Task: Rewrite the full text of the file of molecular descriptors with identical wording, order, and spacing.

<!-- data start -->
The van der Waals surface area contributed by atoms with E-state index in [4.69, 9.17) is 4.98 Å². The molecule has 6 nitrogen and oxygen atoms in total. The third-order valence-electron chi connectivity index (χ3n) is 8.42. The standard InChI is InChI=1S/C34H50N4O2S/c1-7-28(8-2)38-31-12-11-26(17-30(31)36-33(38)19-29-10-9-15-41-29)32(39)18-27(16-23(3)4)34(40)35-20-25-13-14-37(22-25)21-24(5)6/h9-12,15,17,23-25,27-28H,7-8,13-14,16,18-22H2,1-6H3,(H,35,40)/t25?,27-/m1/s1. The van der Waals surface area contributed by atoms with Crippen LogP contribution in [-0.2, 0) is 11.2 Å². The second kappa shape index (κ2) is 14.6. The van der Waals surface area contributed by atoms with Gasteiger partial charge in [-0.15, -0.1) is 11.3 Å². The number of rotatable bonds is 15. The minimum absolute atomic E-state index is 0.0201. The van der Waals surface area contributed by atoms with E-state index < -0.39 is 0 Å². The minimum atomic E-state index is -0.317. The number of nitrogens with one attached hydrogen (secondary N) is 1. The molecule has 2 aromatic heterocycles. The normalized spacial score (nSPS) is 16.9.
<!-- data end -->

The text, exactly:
The van der Waals surface area contributed by atoms with E-state index in [4.69, 9.17) is 4.98 Å². The molecule has 6 nitrogen and oxygen atoms in total. The third-order valence-electron chi connectivity index (χ3n) is 8.42. The standard InChI is InChI=1S/C34H50N4O2S/c1-7-28(8-2)38-31-12-11-26(17-30(31)36-33(38)19-29-10-9-15-41-29)32(39)18-27(16-23(3)4)34(40)35-20-25-13-14-37(22-25)21-24(5)6/h9-12,15,17,23-25,27-28H,7-8,13-14,16,18-22H2,1-6H3,(H,35,40)/t25?,27-/m1/s1. The van der Waals surface area contributed by atoms with Crippen LogP contribution in [-0.2, 0) is 11.2 Å². The second kappa shape index (κ2) is 14.6. The van der Waals surface area contributed by atoms with Gasteiger partial charge in [-0.15, -0.1) is 11.3 Å². The number of rotatable bonds is 15. The minimum absolute atomic E-state index is 0.0201. The van der Waals surface area contributed by atoms with E-state index < -0.39 is 0 Å². The minimum atomic E-state index is -0.317. The number of nitrogens with one attached hydrogen (secondary N) is 1. The molecule has 2 aromatic heterocycles. The normalized spacial score (nSPS) is 16.9.